Conflict in Colombia forces thousands of children out of school
Children in conflicts, Education in emergencies, Safe schools, Safe Schools Declaration
Many students are not returning to education after their classes were suspended due to clashes between armed groups.
Violence in Colombia has resulted in at least 44,000 children being forced out of education this year after attacks on schools and teachers.
In 2016 a peace deal was signed to end Colombia’s 52-year civil war that left at least 220,000 dead and seven million people displaced.
But fighting has erupted again in the Catacombo area, close to the border with Venezuela.
During the first semester of 2018, 44,829 students and 2285 teachers were forced to suspend classes as a result of clashes between armed groups in the Catatumbo.
At least 80 educational facilities have had to temporarily suspend classes for fear of violence in this region, according to the Norwegian Refugee Council (NRC).
Children who do not attend school in conflict zones are exposed to forced recruitment by armed groups and can become victims of child labour and other forms of abuse.
NRC has been working in the area for more than 20 years. Christian Visnes, its national director in Colombia, spoke to Their News about the escalating violence in the region after the La Pacheca elementary school in Catatumbo was seriously damaged during fighting on July 4.
“This brutal attack on what is supposed to be a safe space for children to learn, grow up and play is a serious violation of the rights of the child. Putting an end to these attacks should be a priority for the government,” said Visnes.
“What happened was that two groups engaged in fighting by the school. During the fighting the school was hit by bullets.
“Fortunately there were no children at the school. This the type of thing that happens constantly – armed groups, including government forces, taking positions close by or sometimes inside schools.
“During this month we’ve had nine accidents with mines in the region – three were with armed personnel while six were civilians.
“When fighting takes place around a school, children are highly affected – education has been disrupted with 44,000 children out of school in this area.”
Visnes explained that fighting is taking place between two guerilla groups called ELN (National Liberation Army) and EPN (The Popular Liberation Army).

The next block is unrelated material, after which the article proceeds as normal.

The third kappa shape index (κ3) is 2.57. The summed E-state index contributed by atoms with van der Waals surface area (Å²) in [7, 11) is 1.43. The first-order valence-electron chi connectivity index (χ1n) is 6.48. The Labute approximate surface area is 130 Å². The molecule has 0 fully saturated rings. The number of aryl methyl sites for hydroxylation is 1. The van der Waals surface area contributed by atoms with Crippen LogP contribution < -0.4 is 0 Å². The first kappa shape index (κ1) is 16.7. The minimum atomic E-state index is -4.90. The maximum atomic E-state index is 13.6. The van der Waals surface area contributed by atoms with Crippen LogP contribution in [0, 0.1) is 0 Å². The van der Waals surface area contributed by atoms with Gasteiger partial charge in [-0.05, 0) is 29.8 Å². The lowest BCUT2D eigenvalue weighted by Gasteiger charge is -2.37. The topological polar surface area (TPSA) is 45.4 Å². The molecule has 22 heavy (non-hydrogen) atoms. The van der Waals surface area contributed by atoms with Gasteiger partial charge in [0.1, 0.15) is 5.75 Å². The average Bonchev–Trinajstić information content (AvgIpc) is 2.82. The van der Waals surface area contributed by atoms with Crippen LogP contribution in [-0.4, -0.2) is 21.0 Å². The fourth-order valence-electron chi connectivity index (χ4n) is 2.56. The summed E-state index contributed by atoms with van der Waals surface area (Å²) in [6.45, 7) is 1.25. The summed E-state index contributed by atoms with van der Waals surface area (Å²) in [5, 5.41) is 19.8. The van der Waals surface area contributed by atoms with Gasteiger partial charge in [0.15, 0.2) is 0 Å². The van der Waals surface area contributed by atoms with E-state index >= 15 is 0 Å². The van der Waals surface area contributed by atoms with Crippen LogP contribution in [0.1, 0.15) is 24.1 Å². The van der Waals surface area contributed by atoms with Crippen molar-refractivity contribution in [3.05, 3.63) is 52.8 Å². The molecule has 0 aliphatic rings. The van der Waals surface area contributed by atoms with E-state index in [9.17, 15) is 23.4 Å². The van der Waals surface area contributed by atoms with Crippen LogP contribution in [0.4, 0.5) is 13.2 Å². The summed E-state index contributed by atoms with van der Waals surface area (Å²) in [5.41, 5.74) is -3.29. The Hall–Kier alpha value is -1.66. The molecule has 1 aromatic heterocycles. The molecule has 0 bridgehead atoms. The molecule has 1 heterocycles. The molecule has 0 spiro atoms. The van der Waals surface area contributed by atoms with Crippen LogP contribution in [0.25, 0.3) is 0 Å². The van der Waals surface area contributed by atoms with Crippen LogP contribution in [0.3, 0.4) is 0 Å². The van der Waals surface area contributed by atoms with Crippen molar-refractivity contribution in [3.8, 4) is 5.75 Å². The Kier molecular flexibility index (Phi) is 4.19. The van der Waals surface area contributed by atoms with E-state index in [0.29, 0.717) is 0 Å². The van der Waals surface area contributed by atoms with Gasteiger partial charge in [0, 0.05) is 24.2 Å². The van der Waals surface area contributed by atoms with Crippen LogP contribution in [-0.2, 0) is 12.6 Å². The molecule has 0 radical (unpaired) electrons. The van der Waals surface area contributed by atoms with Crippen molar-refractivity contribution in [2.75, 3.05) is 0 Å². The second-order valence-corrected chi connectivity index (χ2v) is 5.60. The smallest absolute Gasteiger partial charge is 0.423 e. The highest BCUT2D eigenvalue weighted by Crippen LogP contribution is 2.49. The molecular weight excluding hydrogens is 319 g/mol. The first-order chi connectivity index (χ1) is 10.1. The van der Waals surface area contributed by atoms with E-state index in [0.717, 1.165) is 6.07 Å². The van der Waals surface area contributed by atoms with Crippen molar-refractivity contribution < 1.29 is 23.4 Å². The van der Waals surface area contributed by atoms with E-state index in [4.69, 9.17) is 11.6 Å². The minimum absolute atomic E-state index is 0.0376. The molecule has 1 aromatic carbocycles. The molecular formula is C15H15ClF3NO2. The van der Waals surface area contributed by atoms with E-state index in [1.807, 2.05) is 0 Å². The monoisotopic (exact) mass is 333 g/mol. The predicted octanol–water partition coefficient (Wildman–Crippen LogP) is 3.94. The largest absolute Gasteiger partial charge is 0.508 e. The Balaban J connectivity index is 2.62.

He said: “The Catacombo area has been affected by the armed conflict for many years. After the peace agreement in the area, the Farc guerillas demobilised, but there are still two groups active in the area – one is the ELN national movement and the other is EPL, a dissident group that has been there for many years.
“What happened in Colombia after Farc demobilised is quite critical because what we have seen is the government has not been able to move in and control the area.
“So skirmishes between these two groups have been growing for some time, and now an all-out war has broken out between the two guerilla groups – over who is going to control this area, which is just on the border with Venezuela.”
NRC has been working in Colombia for more than two decades, operating in remote areas where roads are poor and there are high levels of poverty.
Visnes said Catacombo is an agricultural area with a large production of coca (used to make cocaine) and NRC has been helping those affected by the armed conflict for many years now.
“We are still doing that as well as giving emergency assistance,” he said.
NRC also has education programmes to get children back to school, especially now the conflict is getting larger with more people affected.
School - instead of being a protective space - becomes a space where children and teachers are put in danger. Christian Visnes, Norwegian Refugee Council's national director in Colombia
“It’s very damaging for children. What we are finding is that many are not returning to education,” he said.
“They are losing their right to education because school – instead of being a protective space – becomes a space where they are put in danger. We meet children who have difficulty concentrating and difficulty sleeping.
“And of course teachers are also highly affected. Many suffer threats and they can be targets for armed actors.”
Since January, 26 landmines and explosive remnants have been reported near classrooms meaning 3459 students have been forced to suspend school.
Visnes described the situation as “critical”. He added: “We have 15,000 people internally displaced due to this conflict. This number is the largest single number of people displace for many years in Colombia.
“We haven’t seen such a large number of people displaced for more than 10 years. It has been relatively quiet but yesterday we had about 500 people displaced from a different community in the same area.”
Children are also being recruited as child soldiers.
Visnes said: “We don’t have numbers as it’s very sensitive information – but we have information and know that children and under-age people are recruited. The armed groups are trying to strengthen their positions.
“We also have large numbers of Venezuelans leaving Venezuela and coming to Colombia because of the economic crisis there. So these individuals are also being recruited by armed groups in Colombia.”
NRC has urged the Colombian government to support the Safe Schools Declaration, where countries commit themselves to protect students, teachers and educational establishments from attacks during armed conflicts. So far 79 nations have signed the declaration.
Theirworld has been campaigning for all five permanent members of the UN Security Council to sign up. So far France and the United Kingdom have but the United States, China and Russia have failed to do so.
“The educational authorities in Colombia must announce their support for the declaration as soon as possible,” said Visnes.
“They must ensure that the needs and rights of minors and young people are respected to take the country forward.”